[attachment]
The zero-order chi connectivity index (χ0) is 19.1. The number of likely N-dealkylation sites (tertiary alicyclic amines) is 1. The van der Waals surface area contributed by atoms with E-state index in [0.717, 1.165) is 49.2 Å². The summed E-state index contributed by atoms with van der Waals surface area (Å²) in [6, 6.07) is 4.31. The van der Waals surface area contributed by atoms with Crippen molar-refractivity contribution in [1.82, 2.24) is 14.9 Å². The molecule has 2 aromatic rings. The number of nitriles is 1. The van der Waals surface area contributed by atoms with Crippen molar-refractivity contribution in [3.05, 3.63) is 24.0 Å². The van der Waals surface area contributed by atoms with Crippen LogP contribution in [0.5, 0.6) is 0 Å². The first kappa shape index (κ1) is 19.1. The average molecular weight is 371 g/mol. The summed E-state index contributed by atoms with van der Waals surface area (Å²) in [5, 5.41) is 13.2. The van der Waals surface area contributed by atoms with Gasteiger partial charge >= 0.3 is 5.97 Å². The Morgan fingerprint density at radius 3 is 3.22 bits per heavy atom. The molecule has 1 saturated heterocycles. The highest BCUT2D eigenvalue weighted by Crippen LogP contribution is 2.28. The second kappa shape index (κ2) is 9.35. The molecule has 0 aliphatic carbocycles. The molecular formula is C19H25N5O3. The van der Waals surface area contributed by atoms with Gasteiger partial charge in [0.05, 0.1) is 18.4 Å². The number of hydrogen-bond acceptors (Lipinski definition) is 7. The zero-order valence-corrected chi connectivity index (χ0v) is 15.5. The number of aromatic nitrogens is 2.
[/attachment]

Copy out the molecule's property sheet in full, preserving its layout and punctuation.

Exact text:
The zero-order chi connectivity index (χ0) is 19.1. The number of likely N-dealkylation sites (tertiary alicyclic amines) is 1. The van der Waals surface area contributed by atoms with E-state index in [0.717, 1.165) is 49.2 Å². The summed E-state index contributed by atoms with van der Waals surface area (Å²) in [6, 6.07) is 4.31. The van der Waals surface area contributed by atoms with Crippen molar-refractivity contribution in [1.82, 2.24) is 14.9 Å². The molecule has 2 aromatic rings. The number of nitriles is 1. The van der Waals surface area contributed by atoms with Crippen molar-refractivity contribution in [3.05, 3.63) is 24.0 Å². The van der Waals surface area contributed by atoms with Crippen LogP contribution in [0.5, 0.6) is 0 Å². The first kappa shape index (κ1) is 19.1. The average molecular weight is 371 g/mol. The summed E-state index contributed by atoms with van der Waals surface area (Å²) in [5, 5.41) is 13.2. The van der Waals surface area contributed by atoms with Gasteiger partial charge >= 0.3 is 5.97 Å². The Morgan fingerprint density at radius 3 is 3.22 bits per heavy atom. The molecule has 1 saturated heterocycles. The highest BCUT2D eigenvalue weighted by Crippen LogP contribution is 2.28. The second kappa shape index (κ2) is 9.35. The molecule has 0 aliphatic carbocycles. The molecular formula is C19H25N5O3. The van der Waals surface area contributed by atoms with Gasteiger partial charge in [0.05, 0.1) is 18.4 Å². The number of hydrogen-bond acceptors (Lipinski definition) is 7. The zero-order valence-corrected chi connectivity index (χ0v) is 15.5. The number of aromatic nitrogens is 2.